Did the Arab Spring come from nowhere, or was it preceded by modes of social and political action that might have eluded our common conceptual frames? How do ordinary people in the Middle East manage and even alter the conditions of everyday life despite the recalcitrance of authoritarian governments? These questions formed the starting point…Read more The Politics of Non-Movement
Posted on 12 February 2013 | 2:45 pm
Architecture is at the center of politics. We can see the truth of this statement amdist the controversy about post-war reconstruction of Beirut and the establishment of Solidere—the company created to redevelop the city. Reconstruction in Beirut does not mean simply the physical re-making and structuring of certain “sites of memory” scattered throughout the city.…Read more Beirut’s Elyssar Project: Spatiality and Hegemony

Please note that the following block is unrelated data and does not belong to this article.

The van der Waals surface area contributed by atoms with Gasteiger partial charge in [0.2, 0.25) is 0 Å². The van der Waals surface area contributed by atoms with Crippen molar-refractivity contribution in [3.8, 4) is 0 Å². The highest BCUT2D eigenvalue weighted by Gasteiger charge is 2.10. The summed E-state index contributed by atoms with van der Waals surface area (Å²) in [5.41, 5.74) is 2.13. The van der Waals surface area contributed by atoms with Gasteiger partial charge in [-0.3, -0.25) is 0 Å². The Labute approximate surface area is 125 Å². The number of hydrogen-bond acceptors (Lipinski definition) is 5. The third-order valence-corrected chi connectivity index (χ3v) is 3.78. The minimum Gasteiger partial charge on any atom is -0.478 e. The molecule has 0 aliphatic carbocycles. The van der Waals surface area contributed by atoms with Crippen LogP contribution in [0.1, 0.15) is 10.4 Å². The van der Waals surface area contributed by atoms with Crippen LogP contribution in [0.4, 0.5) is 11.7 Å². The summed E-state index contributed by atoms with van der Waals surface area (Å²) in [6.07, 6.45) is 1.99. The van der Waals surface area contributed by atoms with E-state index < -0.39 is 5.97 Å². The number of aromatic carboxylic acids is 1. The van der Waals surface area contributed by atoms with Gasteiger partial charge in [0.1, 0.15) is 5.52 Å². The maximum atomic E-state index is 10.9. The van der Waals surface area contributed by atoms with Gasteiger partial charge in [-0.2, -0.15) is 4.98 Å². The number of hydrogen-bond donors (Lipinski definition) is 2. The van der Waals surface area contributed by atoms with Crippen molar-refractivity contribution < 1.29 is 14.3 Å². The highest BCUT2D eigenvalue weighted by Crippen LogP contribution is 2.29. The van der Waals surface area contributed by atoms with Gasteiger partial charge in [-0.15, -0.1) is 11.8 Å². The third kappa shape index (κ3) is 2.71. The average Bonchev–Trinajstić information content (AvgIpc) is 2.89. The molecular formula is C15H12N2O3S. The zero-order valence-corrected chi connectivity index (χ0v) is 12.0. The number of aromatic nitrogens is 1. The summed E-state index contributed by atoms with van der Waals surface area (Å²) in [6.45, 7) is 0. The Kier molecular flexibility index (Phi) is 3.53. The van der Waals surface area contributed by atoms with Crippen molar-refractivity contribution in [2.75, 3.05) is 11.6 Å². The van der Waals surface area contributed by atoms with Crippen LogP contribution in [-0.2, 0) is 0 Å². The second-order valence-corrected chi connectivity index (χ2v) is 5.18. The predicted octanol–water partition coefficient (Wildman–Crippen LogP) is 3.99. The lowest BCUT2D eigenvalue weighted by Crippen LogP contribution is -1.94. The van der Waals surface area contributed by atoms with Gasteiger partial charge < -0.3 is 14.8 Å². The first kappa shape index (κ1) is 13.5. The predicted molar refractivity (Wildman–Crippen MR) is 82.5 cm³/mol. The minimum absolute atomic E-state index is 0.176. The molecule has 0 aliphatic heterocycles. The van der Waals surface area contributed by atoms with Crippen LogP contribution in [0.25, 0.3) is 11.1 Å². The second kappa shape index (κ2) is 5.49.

Posted on 19 June 2012 | 12:47 pm
At the heart of the task of political foundations and the complex task of reconstruction in postwar scenarios is the question whether such new foundations are possible. Look only at Libya, where this week bandits briefly took control of the Tripoli airport, and we see the difficulty of founding new polities on the ruins of…Read more Beirut’s Forest: Pining Away the Public Space
Posted on 8 June 2012 | 12:04 pm
“The Garden of the Prophet”, Lebanese poet Khalil Gibran’s posthumous book, included the poem “Pity the Nation”, his most famous and that ends with the following stanza: “Pity the nation divided into fragments, each fragment deeming itself a nation.” “Pity the Nation” might well be an eight-stanza history of Lebanon: Fullness of beliefs and emptiness…Read more Beirut: Reinventing or Destroying the Public Space?
Posted on 23 May 2012 | 12:33 pm